Reasons the Crossover SUV Segment Attracts Younger Buyers
The crossover SUV segment is exploding with younger buyers. American car buyers have a love-hate relationship with full-sized SUVs. Mostly we love the expansive space SUVs provide for people and cargo. We also love the high-riding view, brawny power and sheer bulk of big SUVs for a measure of protection.
The downside; even with consistent low gas costs and improved fuel efficiency of bigger SUVs, they have an over-sized carbon footprint. Therefore, if gas prices spike SUVs become costly to operate.
Carmakers learned their lesson from the years running up to the economic crisis of 2009 when large SUVs were wrongly blamed for the near-collapse of the auto industry.
In recent years smaller crossover SUV, built on a car platform, has become the fastest-growing segment of the marketplace, the only serious challenge to the runaway pickup truck boom.
Rise of Crossover SUVs Is Not New to the U.S. Marketplace
What began in 1996 with the intro of the Toyota Rav4, gained momentum with the 2000 introduction of the Ford Escape, followed by the Chevrolet Equinox in 2004. Since then ranks of small crossover SUVs have exploded with new waves of entries coming out every season.
Crossover SUV Swarms American's Roads
- Luxury performance BMW X series
- Mercedes GLC/GLE/GLA, Audi Q3/Q5
- Volvo XC40/X60 models
- Economical and hugely popular Nissan Rogue and Rogue Sport
- Loyalty leading Subaru Forester
- Highly acclaimed Mazda CX-5
- Toyota’s recently redesigned Rav4 (which is its best-selling vehicle in the U.S.).
Leading American vehicle manufacturers General Motors, Ford and FCA have also gone big on crossovers with GM seeing a nearly 13% increase in 2019 sales in the category, led by Chevrolet Trax, GMC Acadia, Buick Envision, and Buick Encore, seeing the largest sales increases year over year.
Ford made big noise when it previewed a new all-electric Ford Mach-E Mustang, which has morphed into a crossover SUV treatment of that iconic model.
FCA meanwhile continues to scale new sales heights with smaller Jeep models like the Renegade and Compass, which despite their off-road image are basically part of the crossover SUV movement.
While Boomers and Gen X buyers are also driving crossover sales, millennial and Generation Z buyers are converging to make crossover SUVs the fastest-growing segment of the auto market.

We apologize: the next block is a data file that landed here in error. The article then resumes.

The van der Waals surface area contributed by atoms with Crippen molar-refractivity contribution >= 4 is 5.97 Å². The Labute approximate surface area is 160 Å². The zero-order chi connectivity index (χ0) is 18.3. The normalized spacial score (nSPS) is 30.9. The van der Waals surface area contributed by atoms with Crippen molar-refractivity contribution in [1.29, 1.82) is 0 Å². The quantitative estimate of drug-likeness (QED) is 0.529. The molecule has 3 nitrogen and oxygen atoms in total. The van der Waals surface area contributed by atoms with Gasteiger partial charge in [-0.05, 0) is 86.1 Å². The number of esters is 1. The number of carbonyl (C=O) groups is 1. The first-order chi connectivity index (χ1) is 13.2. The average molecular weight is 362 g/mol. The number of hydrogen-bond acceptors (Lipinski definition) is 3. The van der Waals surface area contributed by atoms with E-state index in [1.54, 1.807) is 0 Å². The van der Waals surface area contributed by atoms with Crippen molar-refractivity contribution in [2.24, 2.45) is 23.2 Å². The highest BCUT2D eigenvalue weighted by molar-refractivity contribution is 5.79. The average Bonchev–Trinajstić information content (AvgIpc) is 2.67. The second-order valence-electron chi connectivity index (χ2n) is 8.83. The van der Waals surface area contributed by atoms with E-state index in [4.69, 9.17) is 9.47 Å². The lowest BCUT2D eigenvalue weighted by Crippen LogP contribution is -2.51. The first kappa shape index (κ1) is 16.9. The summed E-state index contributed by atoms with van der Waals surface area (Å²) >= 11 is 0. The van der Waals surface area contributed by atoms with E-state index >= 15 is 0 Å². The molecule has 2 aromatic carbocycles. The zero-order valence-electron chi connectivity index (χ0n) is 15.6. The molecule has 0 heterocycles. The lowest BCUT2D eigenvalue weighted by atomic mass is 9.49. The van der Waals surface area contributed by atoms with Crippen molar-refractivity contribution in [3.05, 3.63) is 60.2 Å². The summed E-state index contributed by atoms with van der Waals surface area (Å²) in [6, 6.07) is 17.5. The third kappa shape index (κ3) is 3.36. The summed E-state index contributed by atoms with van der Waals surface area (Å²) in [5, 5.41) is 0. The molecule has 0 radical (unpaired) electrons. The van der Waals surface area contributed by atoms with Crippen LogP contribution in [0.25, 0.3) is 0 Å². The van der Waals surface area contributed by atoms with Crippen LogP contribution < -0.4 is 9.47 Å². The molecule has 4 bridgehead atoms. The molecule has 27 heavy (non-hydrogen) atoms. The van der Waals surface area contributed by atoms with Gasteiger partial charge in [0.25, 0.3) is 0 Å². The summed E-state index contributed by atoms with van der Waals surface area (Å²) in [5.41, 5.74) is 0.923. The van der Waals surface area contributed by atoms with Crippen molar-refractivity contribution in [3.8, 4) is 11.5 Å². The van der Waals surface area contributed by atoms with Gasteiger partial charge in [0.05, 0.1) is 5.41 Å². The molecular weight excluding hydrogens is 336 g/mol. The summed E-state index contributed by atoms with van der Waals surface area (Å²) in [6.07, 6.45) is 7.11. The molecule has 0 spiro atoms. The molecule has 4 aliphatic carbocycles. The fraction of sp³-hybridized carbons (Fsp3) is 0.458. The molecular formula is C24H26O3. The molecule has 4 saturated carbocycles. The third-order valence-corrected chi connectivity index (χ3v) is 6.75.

Crossover SUVs Resonate With Younger Buyers
Moreover, what SUVs give up in size, they make up for with ease of driving and parking. Additionally, they come with dazzling complements of infotainment and safety tech.
As crossover SUVs gain popularity, manufacturers are offering more customization features. For instance, specialty wheels, high tech lighting effects inside and out and snazzy colors with distinctive two-tone paint jobs.
These smaller SUVs also offer a variety of performance and drivetrain options from peppy twin-turbo engines to hybrid. There is even full plug-in electric (EV) models like the enormously successful new Hyundai Kona.
How Younger Buyers Purchase Is as Important as What They Purchase
Beyond the bright shiny spectacle of new vehicle introductions, younger shoppers lean toward confidence-building internet research as they narrow their choices of what to buy. Dubbed webrooming by the tech world, this process can take up 9 or more hours. It is done mostly on smartphone devices by 60 percent or more of buyers of all ages and probably closer to 90% by younger buyers.
Younger shoppers who have grown up tethered to their online devices have an instinctive understanding of what they need. Hence, car dealerships need to step up their game with their antiquated websites.
Anticipating this movement 321 Ignition designs all its dealership websites mobile-first, then adapts to laptop and desktop viewing. This makes these mobile-first websites faster and more responsive to younger buyers.
321 Ignition Obsession
321 Ignition offers sophisticated user experiences and user interface (UX/UI) features that engage and feel intuitive to younger buyers.
Distracting, confusing dealership websites with murky pricing details, features and availability, risk rejection out of hand by these consumers. This demographic segment is set to account for 40% of all U.S. car sales by the end of 2020. Ignoring their preferences is a short-sighted approach to dealership businesses that depend on generational loyalty.